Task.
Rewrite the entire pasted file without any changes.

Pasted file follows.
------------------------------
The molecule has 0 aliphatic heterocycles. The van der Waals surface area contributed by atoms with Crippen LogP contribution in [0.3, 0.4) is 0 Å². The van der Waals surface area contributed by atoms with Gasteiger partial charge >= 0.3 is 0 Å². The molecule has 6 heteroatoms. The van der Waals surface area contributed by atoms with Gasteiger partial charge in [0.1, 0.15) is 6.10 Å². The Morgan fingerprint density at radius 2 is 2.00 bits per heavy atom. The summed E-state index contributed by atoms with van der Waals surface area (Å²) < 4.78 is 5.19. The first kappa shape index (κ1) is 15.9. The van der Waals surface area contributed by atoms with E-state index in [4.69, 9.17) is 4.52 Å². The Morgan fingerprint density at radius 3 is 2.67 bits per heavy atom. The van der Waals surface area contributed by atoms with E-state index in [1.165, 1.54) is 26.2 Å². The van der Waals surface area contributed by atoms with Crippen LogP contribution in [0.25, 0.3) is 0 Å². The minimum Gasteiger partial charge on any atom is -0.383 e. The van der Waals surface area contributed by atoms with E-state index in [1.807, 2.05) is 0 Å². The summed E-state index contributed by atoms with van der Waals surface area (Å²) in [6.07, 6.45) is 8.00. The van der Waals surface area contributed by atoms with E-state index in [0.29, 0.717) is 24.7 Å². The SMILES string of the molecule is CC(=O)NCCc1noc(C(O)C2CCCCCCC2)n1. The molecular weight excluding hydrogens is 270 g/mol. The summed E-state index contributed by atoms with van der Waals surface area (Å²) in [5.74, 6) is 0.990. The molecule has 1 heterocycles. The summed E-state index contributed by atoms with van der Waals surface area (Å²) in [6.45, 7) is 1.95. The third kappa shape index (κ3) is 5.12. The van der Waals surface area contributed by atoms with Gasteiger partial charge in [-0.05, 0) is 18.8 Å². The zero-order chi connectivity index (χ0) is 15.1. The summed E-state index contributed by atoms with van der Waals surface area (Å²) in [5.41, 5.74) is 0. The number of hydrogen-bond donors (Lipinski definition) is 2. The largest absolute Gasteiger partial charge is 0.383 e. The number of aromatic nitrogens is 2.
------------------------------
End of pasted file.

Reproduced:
The molecule has 0 aliphatic heterocycles. The van der Waals surface area contributed by atoms with Crippen LogP contribution in [0.3, 0.4) is 0 Å². The van der Waals surface area contributed by atoms with Gasteiger partial charge >= 0.3 is 0 Å². The molecule has 6 heteroatoms. The van der Waals surface area contributed by atoms with Gasteiger partial charge in [0.1, 0.15) is 6.10 Å². The Morgan fingerprint density at radius 2 is 2.00 bits per heavy atom. The summed E-state index contributed by atoms with van der Waals surface area (Å²) < 4.78 is 5.19. The first kappa shape index (κ1) is 15.9. The van der Waals surface area contributed by atoms with E-state index in [4.69, 9.17) is 4.52 Å². The Morgan fingerprint density at radius 3 is 2.67 bits per heavy atom. The van der Waals surface area contributed by atoms with E-state index in [1.165, 1.54) is 26.2 Å². The van der Waals surface area contributed by atoms with Crippen LogP contribution in [0.25, 0.3) is 0 Å². The minimum Gasteiger partial charge on any atom is -0.383 e. The van der Waals surface area contributed by atoms with E-state index in [1.807, 2.05) is 0 Å². The summed E-state index contributed by atoms with van der Waals surface area (Å²) in [6.07, 6.45) is 8.00. The van der Waals surface area contributed by atoms with E-state index in [0.29, 0.717) is 24.7 Å². The SMILES string of the molecule is CC(=O)NCCc1noc(C(O)C2CCCCCCC2)n1. The molecular weight excluding hydrogens is 270 g/mol. The summed E-state index contributed by atoms with van der Waals surface area (Å²) in [5.74, 6) is 0.990. The molecule has 1 heterocycles. The summed E-state index contributed by atoms with van der Waals surface area (Å²) in [6.45, 7) is 1.95. The third kappa shape index (κ3) is 5.12. The van der Waals surface area contributed by atoms with Gasteiger partial charge in [-0.05, 0) is 18.8 Å². The zero-order chi connectivity index (χ0) is 15.1. The summed E-state index contributed by atoms with van der Waals surface area (Å²) in [5.41, 5.74) is 0. The number of hydrogen-bond donors (Lipinski definition) is 2. The largest absolute Gasteiger partial charge is 0.383 e. The number of aromatic nitrogens is 2.